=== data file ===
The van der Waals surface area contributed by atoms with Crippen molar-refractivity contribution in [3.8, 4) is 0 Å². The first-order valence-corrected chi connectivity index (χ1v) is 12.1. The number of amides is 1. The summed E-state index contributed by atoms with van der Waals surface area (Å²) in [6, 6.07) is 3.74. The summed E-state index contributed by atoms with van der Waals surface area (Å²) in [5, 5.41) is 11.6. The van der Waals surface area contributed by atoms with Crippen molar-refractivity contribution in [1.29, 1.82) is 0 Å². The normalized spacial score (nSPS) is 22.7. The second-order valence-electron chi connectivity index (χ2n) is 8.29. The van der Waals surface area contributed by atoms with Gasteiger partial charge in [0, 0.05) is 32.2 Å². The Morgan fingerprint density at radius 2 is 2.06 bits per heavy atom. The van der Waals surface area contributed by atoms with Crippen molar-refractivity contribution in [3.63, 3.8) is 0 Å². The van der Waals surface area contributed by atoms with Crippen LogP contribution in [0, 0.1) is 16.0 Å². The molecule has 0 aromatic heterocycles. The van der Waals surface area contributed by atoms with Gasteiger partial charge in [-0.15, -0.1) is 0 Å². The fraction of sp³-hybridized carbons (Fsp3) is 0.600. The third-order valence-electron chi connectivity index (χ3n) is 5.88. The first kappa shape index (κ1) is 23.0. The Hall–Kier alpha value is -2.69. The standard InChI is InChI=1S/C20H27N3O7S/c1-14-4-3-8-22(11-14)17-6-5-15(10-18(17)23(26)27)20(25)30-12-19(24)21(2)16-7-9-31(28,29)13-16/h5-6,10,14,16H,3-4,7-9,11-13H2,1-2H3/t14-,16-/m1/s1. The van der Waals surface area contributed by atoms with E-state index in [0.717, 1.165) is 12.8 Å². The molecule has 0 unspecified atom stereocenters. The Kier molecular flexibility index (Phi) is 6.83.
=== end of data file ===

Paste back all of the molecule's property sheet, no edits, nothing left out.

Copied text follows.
The van der Waals surface area contributed by atoms with Crippen molar-refractivity contribution in [3.8, 4) is 0 Å². The first-order valence-corrected chi connectivity index (χ1v) is 12.1. The number of amides is 1. The summed E-state index contributed by atoms with van der Waals surface area (Å²) in [6, 6.07) is 3.74. The summed E-state index contributed by atoms with van der Waals surface area (Å²) in [5, 5.41) is 11.6. The van der Waals surface area contributed by atoms with Crippen molar-refractivity contribution in [1.29, 1.82) is 0 Å². The normalized spacial score (nSPS) is 22.7. The second-order valence-electron chi connectivity index (χ2n) is 8.29. The van der Waals surface area contributed by atoms with Gasteiger partial charge in [0, 0.05) is 32.2 Å². The Morgan fingerprint density at radius 2 is 2.06 bits per heavy atom. The van der Waals surface area contributed by atoms with Crippen molar-refractivity contribution in [3.63, 3.8) is 0 Å². The van der Waals surface area contributed by atoms with Crippen LogP contribution in [0, 0.1) is 16.0 Å². The molecule has 0 aromatic heterocycles. The van der Waals surface area contributed by atoms with Gasteiger partial charge in [-0.15, -0.1) is 0 Å². The fraction of sp³-hybridized carbons (Fsp3) is 0.600. The third-order valence-electron chi connectivity index (χ3n) is 5.88. The first kappa shape index (κ1) is 23.0. The Hall–Kier alpha value is -2.69. The standard InChI is InChI=1S/C20H27N3O7S/c1-14-4-3-8-22(11-14)17-6-5-15(10-18(17)23(26)27)20(25)30-12-19(24)21(2)16-7-9-31(28,29)13-16/h5-6,10,14,16H,3-4,7-9,11-13H2,1-2H3/t14-,16-/m1/s1. The van der Waals surface area contributed by atoms with E-state index in [0.717, 1.165) is 12.8 Å². The molecule has 0 unspecified atom stereocenters. The Kier molecular flexibility index (Phi) is 6.83.